Stocks tumbled on Wall Street Friday after the U.S. announced plans to expand its trade war to Mexico, its third-biggest trading partner.
The slump all but guarantees the market will end May with its first monthly loss of 2019. The S&P 500 index was on track for its fourth straight weekly decline. The benchmark index has lost about 6.5% this month.
Bond prices rose again, sending yields lower. Oil and gas prices fell sharply.
The new front in the trade war is hitting automakers particularly hard. Many of them import vehicles into the U.S. from Mexico. General Motors and Fiat Chrysler were each down at least 4%.
Technology stocks suffered some of the heaviest losses. They have been hurt the most by escalating rhetoric and tariffs in the U.S. trade war with China. Cisco fell 2.4% and Microsoft slid 1.4%.
Banks also declined as higher bond prices pushed yields lower. Investors have been shifting money into bonds over concerns that economic growth will be crimped by the ongoing trade war. Lower bond yields drag down interest rates, making lending less profitable for banks. Citigroup fell 1.9% and Bank of America lost 1.6%.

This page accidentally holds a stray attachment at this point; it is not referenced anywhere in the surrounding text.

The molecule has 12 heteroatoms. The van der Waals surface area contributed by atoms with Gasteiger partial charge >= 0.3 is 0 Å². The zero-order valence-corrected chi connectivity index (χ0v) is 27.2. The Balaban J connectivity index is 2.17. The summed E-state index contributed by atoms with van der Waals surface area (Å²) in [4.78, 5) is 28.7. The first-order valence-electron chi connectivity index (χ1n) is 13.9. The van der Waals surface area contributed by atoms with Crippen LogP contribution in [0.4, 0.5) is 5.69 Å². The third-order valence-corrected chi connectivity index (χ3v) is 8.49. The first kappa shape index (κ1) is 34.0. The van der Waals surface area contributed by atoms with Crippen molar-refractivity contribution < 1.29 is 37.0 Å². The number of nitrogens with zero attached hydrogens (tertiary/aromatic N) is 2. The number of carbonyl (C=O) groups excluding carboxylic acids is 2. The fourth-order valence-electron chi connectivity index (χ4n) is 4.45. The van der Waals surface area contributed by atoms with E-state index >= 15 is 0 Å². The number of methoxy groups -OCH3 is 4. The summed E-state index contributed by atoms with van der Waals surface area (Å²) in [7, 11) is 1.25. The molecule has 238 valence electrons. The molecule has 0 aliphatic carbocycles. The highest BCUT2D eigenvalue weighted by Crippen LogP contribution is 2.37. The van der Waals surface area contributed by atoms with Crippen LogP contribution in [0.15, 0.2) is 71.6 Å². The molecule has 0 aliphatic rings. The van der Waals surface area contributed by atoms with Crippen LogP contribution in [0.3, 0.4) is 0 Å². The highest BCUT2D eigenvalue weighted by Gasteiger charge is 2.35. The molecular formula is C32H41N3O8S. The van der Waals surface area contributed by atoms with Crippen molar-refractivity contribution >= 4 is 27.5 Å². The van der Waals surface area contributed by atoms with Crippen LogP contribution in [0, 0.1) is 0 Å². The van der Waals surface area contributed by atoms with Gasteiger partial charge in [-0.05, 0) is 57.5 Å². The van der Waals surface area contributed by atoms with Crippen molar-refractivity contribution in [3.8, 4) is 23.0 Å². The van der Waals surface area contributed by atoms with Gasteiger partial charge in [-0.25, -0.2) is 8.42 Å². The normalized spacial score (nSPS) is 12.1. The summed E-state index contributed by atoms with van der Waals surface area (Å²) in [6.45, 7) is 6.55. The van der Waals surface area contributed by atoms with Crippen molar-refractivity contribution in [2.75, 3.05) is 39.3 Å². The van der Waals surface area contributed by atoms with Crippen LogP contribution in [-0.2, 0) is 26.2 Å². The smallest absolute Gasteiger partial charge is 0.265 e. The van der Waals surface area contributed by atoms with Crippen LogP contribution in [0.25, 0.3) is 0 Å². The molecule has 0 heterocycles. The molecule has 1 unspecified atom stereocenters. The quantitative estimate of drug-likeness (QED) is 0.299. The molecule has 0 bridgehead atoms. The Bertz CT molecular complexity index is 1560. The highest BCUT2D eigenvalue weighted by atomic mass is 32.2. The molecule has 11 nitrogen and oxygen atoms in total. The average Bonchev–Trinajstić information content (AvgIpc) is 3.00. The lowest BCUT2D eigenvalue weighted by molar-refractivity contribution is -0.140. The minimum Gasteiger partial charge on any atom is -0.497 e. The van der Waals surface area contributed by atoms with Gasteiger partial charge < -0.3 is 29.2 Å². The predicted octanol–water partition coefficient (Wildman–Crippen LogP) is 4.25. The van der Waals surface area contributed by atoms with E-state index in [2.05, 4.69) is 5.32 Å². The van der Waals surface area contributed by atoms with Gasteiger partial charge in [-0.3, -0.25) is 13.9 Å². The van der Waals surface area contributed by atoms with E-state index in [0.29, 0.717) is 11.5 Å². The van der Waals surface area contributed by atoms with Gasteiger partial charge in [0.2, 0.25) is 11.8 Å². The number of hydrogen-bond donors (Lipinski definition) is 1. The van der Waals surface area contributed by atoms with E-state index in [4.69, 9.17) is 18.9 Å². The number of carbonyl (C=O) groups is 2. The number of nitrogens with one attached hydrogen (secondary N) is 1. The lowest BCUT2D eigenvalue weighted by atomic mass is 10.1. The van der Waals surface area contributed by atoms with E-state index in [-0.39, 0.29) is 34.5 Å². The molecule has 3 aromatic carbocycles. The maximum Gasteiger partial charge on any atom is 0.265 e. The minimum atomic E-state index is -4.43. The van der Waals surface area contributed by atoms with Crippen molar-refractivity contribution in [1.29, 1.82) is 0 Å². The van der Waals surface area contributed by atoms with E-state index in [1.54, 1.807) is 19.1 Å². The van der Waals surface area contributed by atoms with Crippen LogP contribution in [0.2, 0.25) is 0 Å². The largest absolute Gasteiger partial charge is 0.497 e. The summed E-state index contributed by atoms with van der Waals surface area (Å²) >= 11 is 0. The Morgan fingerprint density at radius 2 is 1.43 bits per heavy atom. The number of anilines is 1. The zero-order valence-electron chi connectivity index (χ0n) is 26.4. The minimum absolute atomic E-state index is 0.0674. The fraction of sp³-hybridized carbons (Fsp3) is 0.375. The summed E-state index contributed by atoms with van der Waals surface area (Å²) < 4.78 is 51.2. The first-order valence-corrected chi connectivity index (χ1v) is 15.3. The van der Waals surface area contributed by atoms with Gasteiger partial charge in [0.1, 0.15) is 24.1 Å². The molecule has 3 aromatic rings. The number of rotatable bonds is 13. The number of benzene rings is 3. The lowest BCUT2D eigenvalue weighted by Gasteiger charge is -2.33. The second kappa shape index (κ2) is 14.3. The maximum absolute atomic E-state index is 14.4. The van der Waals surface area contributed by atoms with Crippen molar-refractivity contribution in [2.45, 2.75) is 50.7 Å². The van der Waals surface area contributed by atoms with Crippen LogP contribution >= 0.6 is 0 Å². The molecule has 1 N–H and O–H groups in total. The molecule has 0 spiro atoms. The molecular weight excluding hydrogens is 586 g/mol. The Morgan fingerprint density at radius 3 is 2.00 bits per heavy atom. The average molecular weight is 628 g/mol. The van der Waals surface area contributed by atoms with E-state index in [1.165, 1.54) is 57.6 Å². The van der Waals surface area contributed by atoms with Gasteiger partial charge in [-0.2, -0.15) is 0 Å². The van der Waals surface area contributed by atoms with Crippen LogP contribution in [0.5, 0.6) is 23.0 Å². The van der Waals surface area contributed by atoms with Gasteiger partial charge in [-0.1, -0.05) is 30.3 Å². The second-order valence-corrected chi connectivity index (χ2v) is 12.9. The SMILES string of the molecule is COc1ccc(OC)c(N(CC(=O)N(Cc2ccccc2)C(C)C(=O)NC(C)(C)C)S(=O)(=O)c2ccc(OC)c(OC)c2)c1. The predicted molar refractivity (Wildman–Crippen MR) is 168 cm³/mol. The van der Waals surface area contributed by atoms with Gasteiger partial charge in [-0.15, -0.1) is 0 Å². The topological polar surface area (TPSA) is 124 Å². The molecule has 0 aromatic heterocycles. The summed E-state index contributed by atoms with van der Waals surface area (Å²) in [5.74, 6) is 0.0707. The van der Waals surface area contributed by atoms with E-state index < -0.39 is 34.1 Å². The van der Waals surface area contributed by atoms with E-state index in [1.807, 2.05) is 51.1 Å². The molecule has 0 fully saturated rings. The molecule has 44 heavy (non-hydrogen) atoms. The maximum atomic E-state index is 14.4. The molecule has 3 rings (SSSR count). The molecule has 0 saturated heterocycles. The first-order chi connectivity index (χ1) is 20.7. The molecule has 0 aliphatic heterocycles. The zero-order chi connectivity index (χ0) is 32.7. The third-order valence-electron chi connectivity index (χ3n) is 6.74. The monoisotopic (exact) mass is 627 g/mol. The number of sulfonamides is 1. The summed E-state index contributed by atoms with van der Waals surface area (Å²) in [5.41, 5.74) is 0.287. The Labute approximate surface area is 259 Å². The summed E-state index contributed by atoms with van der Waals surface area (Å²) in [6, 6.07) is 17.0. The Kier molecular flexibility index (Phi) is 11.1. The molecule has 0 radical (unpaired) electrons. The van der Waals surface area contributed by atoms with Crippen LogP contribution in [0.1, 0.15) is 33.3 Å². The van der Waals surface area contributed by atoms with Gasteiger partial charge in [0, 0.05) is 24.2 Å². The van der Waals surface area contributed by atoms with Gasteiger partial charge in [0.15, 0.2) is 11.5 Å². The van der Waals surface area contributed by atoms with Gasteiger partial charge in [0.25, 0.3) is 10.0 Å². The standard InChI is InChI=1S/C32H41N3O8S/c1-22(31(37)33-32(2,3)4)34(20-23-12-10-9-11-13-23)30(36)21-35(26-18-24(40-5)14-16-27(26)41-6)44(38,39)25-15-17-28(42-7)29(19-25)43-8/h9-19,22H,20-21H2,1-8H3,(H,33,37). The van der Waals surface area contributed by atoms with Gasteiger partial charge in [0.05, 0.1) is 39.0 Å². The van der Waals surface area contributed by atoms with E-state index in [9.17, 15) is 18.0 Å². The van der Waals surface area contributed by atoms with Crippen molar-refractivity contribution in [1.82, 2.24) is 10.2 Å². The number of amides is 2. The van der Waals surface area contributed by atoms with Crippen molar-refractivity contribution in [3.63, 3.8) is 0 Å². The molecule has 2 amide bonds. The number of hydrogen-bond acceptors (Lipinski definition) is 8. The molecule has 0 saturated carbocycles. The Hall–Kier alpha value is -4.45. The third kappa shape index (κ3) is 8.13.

Energy companies sank following another broad slide in oil prices. Occidental Petroleum fell 3.8% and Valero Energy dropped 3.4%.
Real estate and utilities fared better than most sectors. They are considered less risky by investors when economic growth is threatened.
Investors have been fleeing to safer holdings all month. The shift to utilities and bonds quickened earlier in May after the U.S. and China broke off negotiations. The U.S. then pushed more tariffs on Chinese goods along with a ban on technology sales. That prompted retaliatory tariffs from China and threats over other key resources.
A smattering of late season